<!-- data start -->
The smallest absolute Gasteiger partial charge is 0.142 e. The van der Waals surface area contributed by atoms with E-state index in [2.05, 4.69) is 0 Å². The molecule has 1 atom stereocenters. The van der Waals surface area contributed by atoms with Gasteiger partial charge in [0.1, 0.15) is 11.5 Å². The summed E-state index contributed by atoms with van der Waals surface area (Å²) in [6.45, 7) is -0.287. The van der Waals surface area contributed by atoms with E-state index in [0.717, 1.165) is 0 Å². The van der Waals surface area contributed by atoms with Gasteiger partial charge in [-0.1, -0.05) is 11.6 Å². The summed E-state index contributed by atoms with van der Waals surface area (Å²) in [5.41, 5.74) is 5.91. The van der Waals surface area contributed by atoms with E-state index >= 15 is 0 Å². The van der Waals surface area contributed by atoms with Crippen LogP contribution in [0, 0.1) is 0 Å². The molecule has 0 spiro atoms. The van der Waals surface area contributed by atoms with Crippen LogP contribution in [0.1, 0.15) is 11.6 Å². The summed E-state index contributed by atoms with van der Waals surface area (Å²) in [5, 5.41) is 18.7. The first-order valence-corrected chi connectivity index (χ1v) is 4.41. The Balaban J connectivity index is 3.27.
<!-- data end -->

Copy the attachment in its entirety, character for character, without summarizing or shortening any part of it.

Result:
The smallest absolute Gasteiger partial charge is 0.142 e. The van der Waals surface area contributed by atoms with E-state index in [2.05, 4.69) is 0 Å². The molecule has 1 atom stereocenters. The van der Waals surface area contributed by atoms with Gasteiger partial charge in [0.1, 0.15) is 11.5 Å². The summed E-state index contributed by atoms with van der Waals surface area (Å²) in [6.45, 7) is -0.287. The van der Waals surface area contributed by atoms with E-state index in [0.717, 1.165) is 0 Å². The van der Waals surface area contributed by atoms with Gasteiger partial charge in [-0.1, -0.05) is 11.6 Å². The summed E-state index contributed by atoms with van der Waals surface area (Å²) in [5.41, 5.74) is 5.91. The van der Waals surface area contributed by atoms with E-state index >= 15 is 0 Å². The van der Waals surface area contributed by atoms with Crippen LogP contribution in [0, 0.1) is 0 Å². The molecule has 0 spiro atoms. The van der Waals surface area contributed by atoms with Crippen LogP contribution in [0.1, 0.15) is 11.6 Å². The summed E-state index contributed by atoms with van der Waals surface area (Å²) in [5, 5.41) is 18.7. The first-order valence-corrected chi connectivity index (χ1v) is 4.41. The Balaban J connectivity index is 3.27.